California’s High Speed Rail Authority says the pandemic has slowed construction and increased costs—to the tune of hundreds of millions of dollars—in what has already been a slow and costly project.
The latest plan, generally re-drafted every two years, lists several ways the pandemic has slowed and increased the cost of construction due to everything from revenue losses, to staffing shortages from mandatory quarantines and even land acquisition issues, all stemming in some way from Covid-19 and the related lockdowns.
“Like literally everything in our lives, the pandemic has certainly had an effect,” said Boris Lipkin, regional director of the agency, during a panel hosted by Bay Area urban planning think tank SPUR on Tuesday.
For instance, revenues from the state’s cap-and-trade program, which auctions off permissions or “allowances” to emit greenhouse gasses, fell last year, likely due to decreased economic activity. The High Speed Rail (HSR) Authority typically draws between $500 and $750 million from cap-and-trade revenues annually. In 2020, however, it drew $288 million less than projected.
Meanwhile, roughly 250 agency workers had to quarantine in 2020, adding further delays. The agency has employed more than 5,200 workers since the start of the project, according to the latest business plan.
The HSR Authority also said California courts' closures slowed land acquisitions needed to build the rail system. The reduced court capacity may have also delayed progress in combating a lawsuit from Kings County resident Aaron Fukuda and farmer John Tos, which was originally filed in 2016. Tos’ lawsuit was struck down by the Sacramento Superior Court in 2018, but Tos filed an appeal in the Third District Court in May 2019, which is still awaiting a decision.
Construction plans for the rail system have been revised numerous times in the last decade. For example, the HSR Authority has waffled between installing two rail tracks or only one side on a 119-mile segment through Madera, Fresno, Kings, Tulare and Kern counties.
The HSR Authority is soliciting bids from contractors to build either option so it can compare costs, Lipkin said. Either way, he doesn’t expect the decision to be a problem for future riders. “There’s enough capacity with that reduced system to meet the service planning that we’ve done for that initial segment,” Lipkin said.
High-speed rail was approved by Californians in 2008, when 52 percent of voters approved Proposition 1A, which called for the issuance of $9.95 billion in bonds to fund a 200-mile-per-hour train that would deliver passengers from Los Angeles to San Francisco in less than three hours.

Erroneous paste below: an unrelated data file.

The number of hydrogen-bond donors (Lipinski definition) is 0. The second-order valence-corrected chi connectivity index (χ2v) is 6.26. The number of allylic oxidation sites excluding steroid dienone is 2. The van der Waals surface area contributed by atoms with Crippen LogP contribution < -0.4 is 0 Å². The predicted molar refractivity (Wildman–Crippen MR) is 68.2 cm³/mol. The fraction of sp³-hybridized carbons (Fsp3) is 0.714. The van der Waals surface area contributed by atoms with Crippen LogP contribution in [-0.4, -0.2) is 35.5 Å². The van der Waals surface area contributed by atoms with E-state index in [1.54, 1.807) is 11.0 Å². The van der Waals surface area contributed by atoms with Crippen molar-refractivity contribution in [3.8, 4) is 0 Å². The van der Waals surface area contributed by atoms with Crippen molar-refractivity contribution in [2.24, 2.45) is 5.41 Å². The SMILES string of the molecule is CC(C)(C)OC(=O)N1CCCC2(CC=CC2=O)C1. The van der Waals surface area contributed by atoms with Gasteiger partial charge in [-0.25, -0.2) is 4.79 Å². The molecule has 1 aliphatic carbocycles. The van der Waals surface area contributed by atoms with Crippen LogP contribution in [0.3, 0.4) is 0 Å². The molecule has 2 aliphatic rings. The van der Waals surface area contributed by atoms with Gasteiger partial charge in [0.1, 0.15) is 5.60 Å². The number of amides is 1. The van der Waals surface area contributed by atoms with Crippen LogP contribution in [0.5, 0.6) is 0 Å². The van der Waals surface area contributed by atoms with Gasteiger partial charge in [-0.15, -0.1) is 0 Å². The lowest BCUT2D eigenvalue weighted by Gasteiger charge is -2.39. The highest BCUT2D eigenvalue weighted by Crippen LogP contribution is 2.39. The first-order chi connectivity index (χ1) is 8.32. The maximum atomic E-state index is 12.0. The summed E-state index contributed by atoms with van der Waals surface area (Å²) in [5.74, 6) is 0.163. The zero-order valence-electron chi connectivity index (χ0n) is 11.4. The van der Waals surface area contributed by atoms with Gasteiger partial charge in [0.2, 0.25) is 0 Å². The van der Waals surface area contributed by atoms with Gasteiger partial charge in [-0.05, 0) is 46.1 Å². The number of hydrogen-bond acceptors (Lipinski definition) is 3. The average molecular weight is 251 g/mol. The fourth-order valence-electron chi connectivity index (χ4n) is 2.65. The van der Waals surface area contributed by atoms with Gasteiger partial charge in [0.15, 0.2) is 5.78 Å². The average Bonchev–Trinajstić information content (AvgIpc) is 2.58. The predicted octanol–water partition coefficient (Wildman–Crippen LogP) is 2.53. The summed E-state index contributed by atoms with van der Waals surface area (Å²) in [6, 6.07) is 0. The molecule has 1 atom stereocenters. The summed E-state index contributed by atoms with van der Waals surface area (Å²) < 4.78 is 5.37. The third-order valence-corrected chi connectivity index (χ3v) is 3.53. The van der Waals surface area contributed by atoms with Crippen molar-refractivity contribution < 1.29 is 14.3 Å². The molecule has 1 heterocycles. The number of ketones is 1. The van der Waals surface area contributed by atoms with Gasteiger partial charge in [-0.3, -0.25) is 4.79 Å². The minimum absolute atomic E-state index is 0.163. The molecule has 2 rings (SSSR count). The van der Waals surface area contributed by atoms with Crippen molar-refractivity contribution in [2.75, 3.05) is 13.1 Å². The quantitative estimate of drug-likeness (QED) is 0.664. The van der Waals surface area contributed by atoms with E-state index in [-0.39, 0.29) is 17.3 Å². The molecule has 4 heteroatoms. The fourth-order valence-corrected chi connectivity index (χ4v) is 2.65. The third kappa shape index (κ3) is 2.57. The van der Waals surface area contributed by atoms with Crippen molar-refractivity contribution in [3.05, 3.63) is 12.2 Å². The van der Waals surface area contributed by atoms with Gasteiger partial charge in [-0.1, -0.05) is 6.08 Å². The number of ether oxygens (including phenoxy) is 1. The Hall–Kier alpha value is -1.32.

Back then, the construction of the rail system was estimated to cost $33 billion, according to the 2008 business plan. Now the “base” estimated cost is $83 billion, but could reach $99 billion, recent reports say.
The Bay Area segments of the system alone will cost billions of dollars. The San Francisco to San Jose segment is estimated to cost $1.65 billion, while the San Jose to Gilroy segment will cost $3.19 billion.
These ballooning costs have lowered support for the project statewide, according to a 2018 report from the Public Policy Institute of California. When polled residents were informed of the cost of the project—at that time estimated to be $68 billion—54 percent were opposed. Support rose to 55 percent when residents were asked how they would feel about the project if its costs were lower.
Money is both the problem and the reason for the problem, Lipkin said. As in any development or infrastructure project, delays cost money because things like inflation and fluctuating market pressures on the construction and materials industries can dramatically increase costs without the project itself changing. The HSR Authority has struggled to get money on the front end to make progress before costs rise, Lipkin said.
So far, construction has been funded primarily through Proposition 1A revenues, federal grants and the state’s cap-and-trade proceeds. Between $20.6 and $23.1 billion are available to spend, but the estimated cost to complete the Merced to Bakersfield portion alone will cost between $21.3 and $22.8 billion, according to the plan.
Even so, HSR Authority staff remain hopeful that President “Amtrak Joe” Biden’s administration will prioritize funding the project, particularly as Transportation Secretary Pete Buttigieg has long been a proponent of high-speed rail. “How do we balance those available resources to build as much as we can?” Lipkin said. “We are better positioned now than we've been... there's more in front of us than behind us.”
The California High Speed Rail Authority’s Draft Business Plan is posted online. Public comment on the plan will be accepted up to March 12 via an online form. Residents may also email [email protected] to submit comments on the plan.